Matt said...

One of the advantages print media has over the internet and 24hr TV is time.

On most stories, you have the time to check the facts and the real story behind what is happening.

How often has the internet (twitter especially) or 24 hour TV rushed to be first to the news to find that they are wrong (like the Knox trial and the Mail and others getting the wrong verdict).

Letters from readers in papers are also less crazy than comments found on the bottom half of the internet as it is easier to censor/moderate. Whether that is a good or bad thing is another matter.

Yes the internet/24 hour is great at giving news now, but because it's always after the next big thing we can lose the time to reflect on the days stories like printed media has a chance to do.

pirate said...

"on behalf of The Reader" you not doing it on behalf of the reader, that is either a cover story you use or a delusion. You weren't elected a product you have something to do with was bought by someone, you no more doing it "on behalf of the reader" that Cadbury is doing it ob behalf of the eater.
The reason the papers never go to grips with the internet is because they lack imagination and foresight and are generally involved in naval gazing and are as averse to change as all other old industries.
No paper has developed a decent system for adding user generated content to it sites because it was only interested in keeping it's style, it's layout. If the papers are dying it is the Journos who are killing them not anyone else, you want to carry on doing the job you have always done in the way you have always done it. Carry on like that and you will be as employable as a Gas Mantle packer.

Pointlesssnipe said...

"Their websites reach tens of millions more all around the world"

Hmmm...would you have added this a couple of months ago?

pointysnipe said...

Why are you injuncting the comments? I thought you were all for freedom of speech, innit?

Michael said...

Newspapers rarely make money from sales and subscriptions. Their primary source of income is from advertisements. Most advertising budgets are now being focused online with some advertisers using the likes of Twitter and Facebook to advertise their products and services for free.

There’s little I can’t get online for free. Even if an online column is behind a paywall, you’ll normally get some other columnist quoting the salient points from the premium article on their own free blog.

The business model is broken and it may not be possible to fix it in the coming years. This will be a real pity, if we lose all the in-depth investigative reporting newspapers do and are instead stuck with whatever is trending on Twitter at that moment and time.

Foxy said...

I'd correct your spelling and grammar but can't be bothered.

Foxy said...

Yes, reason being they had tens of millions of readers a few months ago too.

Foxy said...

They're moderate for legal reasons, and I was in the pub.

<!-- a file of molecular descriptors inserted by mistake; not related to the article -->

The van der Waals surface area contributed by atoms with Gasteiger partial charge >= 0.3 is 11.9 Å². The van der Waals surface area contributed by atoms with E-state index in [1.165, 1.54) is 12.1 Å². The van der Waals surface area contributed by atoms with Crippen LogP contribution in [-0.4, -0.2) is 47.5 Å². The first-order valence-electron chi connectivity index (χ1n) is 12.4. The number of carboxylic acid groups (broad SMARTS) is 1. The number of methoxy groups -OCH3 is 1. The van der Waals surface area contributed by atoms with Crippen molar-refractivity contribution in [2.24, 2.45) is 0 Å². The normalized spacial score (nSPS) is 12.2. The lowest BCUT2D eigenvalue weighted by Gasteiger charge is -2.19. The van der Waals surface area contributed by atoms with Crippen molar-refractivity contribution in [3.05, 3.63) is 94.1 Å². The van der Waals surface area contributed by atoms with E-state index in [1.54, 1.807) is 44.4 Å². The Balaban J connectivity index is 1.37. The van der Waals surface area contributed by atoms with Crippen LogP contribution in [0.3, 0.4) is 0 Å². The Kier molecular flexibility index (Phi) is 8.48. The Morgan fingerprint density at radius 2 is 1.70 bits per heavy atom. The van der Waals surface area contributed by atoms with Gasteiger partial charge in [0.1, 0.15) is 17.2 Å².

G0DJA said...

And you shouldn't believe a word that they print...

pirate said...

Kiss my Rs.

Amanda Kendal said...

No serious publication would want "user generated content" (it's a compound adjective, by the way) because then it would take some of us hours to turn it into English – witness your own contribution here – and to check the legality.

Alex Greene said...

Well said, for reminding us of how long journalism has been around, and that it is a profession with much nobility - even if certain individuals in the present day seem intent on besmirching that nobility and driving it into disrepute.

Keep sticking those two fingers up at the speakers of cant and the hypocrites, Foxy. I'll keep on sharing your words. Publish or perish!

Number1Bassman said...

Isn't it Foxy's website?
And if she wants to reply to someone's comment she can?

Chrissie B said...

We do quite a bit of naval gazing here in Portsmouth.

pirate said...

I imagine it would take you, considerable more than hours to extract meaning for the most grammatically perfect statement, if the content where anything above puerile.

pirate said...

and you can lick out my belly button fluff.

Alconcalcia said...

I worked on Fleet Street (well just off it actually) for seven years and even today when I have occasion to walk down the street it brings back memories of hot metal and slaving over a typewriter taking copy after a boozy lunch (strict hour mind!) at the Poppinjay, Ye Olde Bell, The Cheese, The King & Keys or some such watering hole. The problem for me these days is Fleet Street is just a name, not an entity. There's no sense of community any more. The Street itself is full of coffee shops, poncey bars and bankers, whilst the industry itself is as far fling as Canary Wharf and Kensington. Yes, there are still a few old hostelries around, but the place is devoid of the heart & soul it had when a thriving newspaper industry was based there. I went on strike during the Shah days, which was the start of the exodus, long before anyone knew that the web would come along and deliver another blow to one of the nation's great traditions. Sod you kindles and relying on online content for a good read, there really is nothing quite like settling down with a good newspaper in your hands. The trouble is, with each generation the readerships get small and smaller and before long, unless rich folk keep them in business as playthings/mouthpieces, we will have to rely purely on the sterile Kindle and web page for our news. I guess it's called progress, or is it?

Michael Goveisacumstain said...

Fair Enough. I just think it's a bit shit when you have to wait for your comments to be approved. You'd probably get more traffic if the comments appeared straight away.

Salyoo said...

Not happy with your aligning an Italian scandal magazine with 'Fleet Street'. Or do you think Hello and its ilk are 'Fleet Street'?

Elizabeth said...

I was thinking. Perhaps newspapers will evolve into more of a platform for analysis, commentary, ongoing discussion? The breaking news suits the internet and TV. In my mind, 'newspaper' makes me think classy, well-informed, weighty, reliable (usually), and so the perfect place to delve deeper into the issues that the TV/internet puts in front of us. i.e, a better relationship could potentially evolve between all media, based on different roles in the cycle of news breaking/issue being padded out/issue being understood. Or maybe I'm just idealistic. Ooo time for cake.